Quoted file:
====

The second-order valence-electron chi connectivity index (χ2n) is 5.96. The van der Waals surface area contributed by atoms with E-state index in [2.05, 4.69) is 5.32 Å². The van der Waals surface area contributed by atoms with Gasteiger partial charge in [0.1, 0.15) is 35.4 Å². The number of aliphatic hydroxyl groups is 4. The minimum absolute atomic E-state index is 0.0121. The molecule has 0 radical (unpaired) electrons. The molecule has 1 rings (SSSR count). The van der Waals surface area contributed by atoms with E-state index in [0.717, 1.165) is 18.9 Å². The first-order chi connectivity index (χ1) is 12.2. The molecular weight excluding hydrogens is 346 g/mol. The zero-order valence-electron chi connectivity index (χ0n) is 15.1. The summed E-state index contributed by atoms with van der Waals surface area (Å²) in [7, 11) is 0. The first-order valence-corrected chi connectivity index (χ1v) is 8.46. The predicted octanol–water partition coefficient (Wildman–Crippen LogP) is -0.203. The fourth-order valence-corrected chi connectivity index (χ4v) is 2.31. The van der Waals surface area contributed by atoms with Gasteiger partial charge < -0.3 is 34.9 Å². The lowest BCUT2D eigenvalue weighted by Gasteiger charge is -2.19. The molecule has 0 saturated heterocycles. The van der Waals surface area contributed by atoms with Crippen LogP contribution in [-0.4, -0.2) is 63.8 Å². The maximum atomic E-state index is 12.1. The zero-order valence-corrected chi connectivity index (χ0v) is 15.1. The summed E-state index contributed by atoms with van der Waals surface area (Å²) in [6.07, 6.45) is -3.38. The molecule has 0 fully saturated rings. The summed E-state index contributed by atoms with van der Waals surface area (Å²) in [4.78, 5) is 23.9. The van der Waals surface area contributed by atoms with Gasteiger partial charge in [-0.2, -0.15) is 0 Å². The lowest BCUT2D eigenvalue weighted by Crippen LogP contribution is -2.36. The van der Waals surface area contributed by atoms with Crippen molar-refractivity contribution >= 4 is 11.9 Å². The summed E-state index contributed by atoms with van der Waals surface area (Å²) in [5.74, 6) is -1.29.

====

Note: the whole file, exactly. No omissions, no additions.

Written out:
The second-order valence-electron chi connectivity index (χ2n) is 5.96. The van der Waals surface area contributed by atoms with E-state index in [2.05, 4.69) is 5.32 Å². The van der Waals surface area contributed by atoms with Gasteiger partial charge in [0.1, 0.15) is 35.4 Å². The number of aliphatic hydroxyl groups is 4. The minimum absolute atomic E-state index is 0.0121. The molecule has 0 radical (unpaired) electrons. The molecule has 1 rings (SSSR count). The van der Waals surface area contributed by atoms with E-state index in [0.717, 1.165) is 18.9 Å². The first-order chi connectivity index (χ1) is 12.2. The molecular weight excluding hydrogens is 346 g/mol. The zero-order valence-electron chi connectivity index (χ0n) is 15.1. The summed E-state index contributed by atoms with van der Waals surface area (Å²) in [7, 11) is 0. The first-order valence-corrected chi connectivity index (χ1v) is 8.46. The predicted octanol–water partition coefficient (Wildman–Crippen LogP) is -0.203. The fourth-order valence-corrected chi connectivity index (χ4v) is 2.31. The van der Waals surface area contributed by atoms with Gasteiger partial charge < -0.3 is 34.9 Å². The lowest BCUT2D eigenvalue weighted by Gasteiger charge is -2.19. The molecule has 0 saturated heterocycles. The van der Waals surface area contributed by atoms with Crippen LogP contribution in [-0.4, -0.2) is 63.8 Å². The maximum atomic E-state index is 12.1. The zero-order valence-corrected chi connectivity index (χ0v) is 15.1. The summed E-state index contributed by atoms with van der Waals surface area (Å²) in [6.07, 6.45) is -3.38. The molecule has 0 fully saturated rings. The summed E-state index contributed by atoms with van der Waals surface area (Å²) in [4.78, 5) is 23.9. The van der Waals surface area contributed by atoms with Gasteiger partial charge in [-0.2, -0.15) is 0 Å². The lowest BCUT2D eigenvalue weighted by Crippen LogP contribution is -2.36. The van der Waals surface area contributed by atoms with Crippen molar-refractivity contribution >= 4 is 11.9 Å². The summed E-state index contributed by atoms with van der Waals surface area (Å²) in [5.74, 6) is -1.29.